The Morning Roundup: Let’s Do Some Unintelligible Yelling! | News

The Morning Roundup: Let’s Do Some Unintelligible Yelling!



The video above is probably the most succinct summation of last night’s forty-third (estimated) Republican debate. There was yelling, there were personal snipes, there was complaining about being interrupted. 

And there was basically no policy. 

Rubio got some good swipes in, but it’s unlikely to alter the trajectory of the race, despite the establishment’s wishful thinking. 

Rubio hit Trump for having been fined years ago for having employed unauthorized workers, which is fine but there's no way he can get to Trump's right on the underlying issue of immigration. Rubio needled Trump about how repetitive and uninterested in policy detail he is, and clearly got under his skin. He hit him for being insufficiently fanatical in his devotion to Israel, and his opposition to universal health care. He brought up the ignominious failure of Trump University. He was up-tempo, ad-libbed a little, and generally lifted the spirits of Republicans who've been annoyed or horrified by Trump's rise.

But at this point Trump already has a commanding lead in the polls. And from the standpoint of someone who's already bought in to the idea of President Trump, it's not clear what these attacks amount to. 

And here is South Carolina Senator Lindsey Graham reacting to the festivities by calling his party “batshit crazy.” 



Both of those statements are undeniably true, by the way.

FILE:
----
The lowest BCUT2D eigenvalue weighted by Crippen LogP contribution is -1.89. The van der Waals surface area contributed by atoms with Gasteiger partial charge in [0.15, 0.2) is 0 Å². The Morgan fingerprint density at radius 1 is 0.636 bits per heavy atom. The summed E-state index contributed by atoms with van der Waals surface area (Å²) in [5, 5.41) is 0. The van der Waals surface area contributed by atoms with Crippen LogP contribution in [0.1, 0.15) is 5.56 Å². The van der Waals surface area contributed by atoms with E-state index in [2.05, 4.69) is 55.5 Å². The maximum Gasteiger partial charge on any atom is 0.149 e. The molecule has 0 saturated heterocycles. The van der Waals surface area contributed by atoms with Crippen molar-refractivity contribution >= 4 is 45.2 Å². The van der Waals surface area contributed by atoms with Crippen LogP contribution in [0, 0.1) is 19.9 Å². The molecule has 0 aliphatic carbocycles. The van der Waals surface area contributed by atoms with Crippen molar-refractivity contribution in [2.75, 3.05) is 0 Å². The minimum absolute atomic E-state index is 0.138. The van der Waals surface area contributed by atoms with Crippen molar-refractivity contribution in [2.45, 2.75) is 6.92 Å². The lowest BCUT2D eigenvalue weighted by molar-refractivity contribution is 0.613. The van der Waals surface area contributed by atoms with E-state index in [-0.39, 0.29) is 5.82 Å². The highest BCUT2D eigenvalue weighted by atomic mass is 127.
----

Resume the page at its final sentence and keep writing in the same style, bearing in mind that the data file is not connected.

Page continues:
But that wasn’t the only debate last night. On to the Roundup: 

1. The Democrats for U.S. Senate duke it out. (Duke being a relative term, as there was a lot of agreement.) As with the Republican presidential debate, nothing I saw dissuades me that Deborah Ross will win the nomination. 

Four largely unknown Democrats vying to become their party’s nominee for the U.S. Senate faced off Thursday night in their first and only debate.

Durham businessman Kevin Griffin, Ernest Reeves of Greenville, Spring Lake Mayor Chris Rey, and former state Rep. Deborah Ross of Raleigh discussed issues ranging from immigration to healthcare in the half hour debate moderated by WRAL News Anchor David Crabtree.

The candidates mostly agreed with each other. All support Medicaid expansion, an increase in the minimum wage, and better mental health services.

2. Special session alert! House Speaker Tim Moore is mulling a special session—because this thing can’t wait until April—to overrule the LGBT nondiscrimination ordinance Charlotte passed last week. 

N.C. House Speaker Tim Moore said Thursday he’s exploring a possible special legislative session to deal with a controversial provision of Charlotte’s expanded nondiscrimination ordinance.

Moore and others object to the so-called bathroom provision that would allow transgender people to use the restroom of their choice, depending on the gender with which they identify.

In an email to GOP lawmakers, he said, “the recent radical actions of the Charlotte City Council … pose a real danger to public safety concerning the sexual identity and bathroom matters … If we do not act, the Charlotte ordinance will go into effect on April 1.”

The General Assembly’s short session is scheduled to convene April 25.